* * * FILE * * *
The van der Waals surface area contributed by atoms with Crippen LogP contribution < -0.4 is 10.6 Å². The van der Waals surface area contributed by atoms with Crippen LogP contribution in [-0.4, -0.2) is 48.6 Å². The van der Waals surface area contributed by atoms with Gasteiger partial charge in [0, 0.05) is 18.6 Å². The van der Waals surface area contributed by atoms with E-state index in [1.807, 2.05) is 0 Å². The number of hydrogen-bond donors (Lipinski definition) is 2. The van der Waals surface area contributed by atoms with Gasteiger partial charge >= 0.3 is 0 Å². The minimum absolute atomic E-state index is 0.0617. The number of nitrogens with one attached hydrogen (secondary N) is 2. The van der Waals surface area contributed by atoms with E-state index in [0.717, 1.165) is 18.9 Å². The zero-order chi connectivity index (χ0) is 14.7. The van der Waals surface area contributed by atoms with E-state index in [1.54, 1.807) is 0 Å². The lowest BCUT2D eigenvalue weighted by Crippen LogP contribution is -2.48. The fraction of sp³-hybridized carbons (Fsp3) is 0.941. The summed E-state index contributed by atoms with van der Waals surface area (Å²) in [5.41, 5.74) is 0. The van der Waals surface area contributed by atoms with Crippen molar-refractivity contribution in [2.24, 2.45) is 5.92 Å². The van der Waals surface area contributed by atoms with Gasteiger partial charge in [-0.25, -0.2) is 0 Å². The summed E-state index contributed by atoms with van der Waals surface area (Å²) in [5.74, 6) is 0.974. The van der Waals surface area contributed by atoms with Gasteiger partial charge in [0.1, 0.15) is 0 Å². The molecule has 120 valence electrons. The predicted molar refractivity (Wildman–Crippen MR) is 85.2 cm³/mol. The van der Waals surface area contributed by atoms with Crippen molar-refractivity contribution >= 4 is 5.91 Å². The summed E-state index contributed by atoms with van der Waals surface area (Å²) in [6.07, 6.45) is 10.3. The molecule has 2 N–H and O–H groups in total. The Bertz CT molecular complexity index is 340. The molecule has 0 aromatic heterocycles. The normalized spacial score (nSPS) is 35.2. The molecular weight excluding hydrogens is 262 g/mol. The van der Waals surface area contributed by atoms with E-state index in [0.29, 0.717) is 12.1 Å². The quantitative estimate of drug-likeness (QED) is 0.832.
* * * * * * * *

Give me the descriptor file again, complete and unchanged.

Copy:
The van der Waals surface area contributed by atoms with Crippen LogP contribution < -0.4 is 10.6 Å². The van der Waals surface area contributed by atoms with Crippen LogP contribution in [-0.4, -0.2) is 48.6 Å². The van der Waals surface area contributed by atoms with Gasteiger partial charge in [0, 0.05) is 18.6 Å². The van der Waals surface area contributed by atoms with E-state index in [1.807, 2.05) is 0 Å². The number of hydrogen-bond donors (Lipinski definition) is 2. The van der Waals surface area contributed by atoms with Gasteiger partial charge >= 0.3 is 0 Å². The minimum absolute atomic E-state index is 0.0617. The number of nitrogens with one attached hydrogen (secondary N) is 2. The van der Waals surface area contributed by atoms with E-state index in [0.717, 1.165) is 18.9 Å². The zero-order chi connectivity index (χ0) is 14.7. The van der Waals surface area contributed by atoms with E-state index in [1.54, 1.807) is 0 Å². The lowest BCUT2D eigenvalue weighted by Crippen LogP contribution is -2.48. The fraction of sp³-hybridized carbons (Fsp3) is 0.941. The summed E-state index contributed by atoms with van der Waals surface area (Å²) in [5.41, 5.74) is 0. The van der Waals surface area contributed by atoms with Crippen molar-refractivity contribution in [2.24, 2.45) is 5.92 Å². The van der Waals surface area contributed by atoms with Gasteiger partial charge in [-0.25, -0.2) is 0 Å². The summed E-state index contributed by atoms with van der Waals surface area (Å²) in [5.74, 6) is 0.974. The van der Waals surface area contributed by atoms with Gasteiger partial charge in [0.1, 0.15) is 0 Å². The molecule has 120 valence electrons. The predicted molar refractivity (Wildman–Crippen MR) is 85.2 cm³/mol. The van der Waals surface area contributed by atoms with Crippen molar-refractivity contribution >= 4 is 5.91 Å². The summed E-state index contributed by atoms with van der Waals surface area (Å²) in [6.07, 6.45) is 10.3. The molecule has 2 N–H and O–H groups in total. The Bertz CT molecular complexity index is 340. The molecule has 0 aromatic heterocycles. The normalized spacial score (nSPS) is 35.2. The molecular weight excluding hydrogens is 262 g/mol. The van der Waals surface area contributed by atoms with E-state index in [0.29, 0.717) is 12.1 Å². The quantitative estimate of drug-likeness (QED) is 0.832.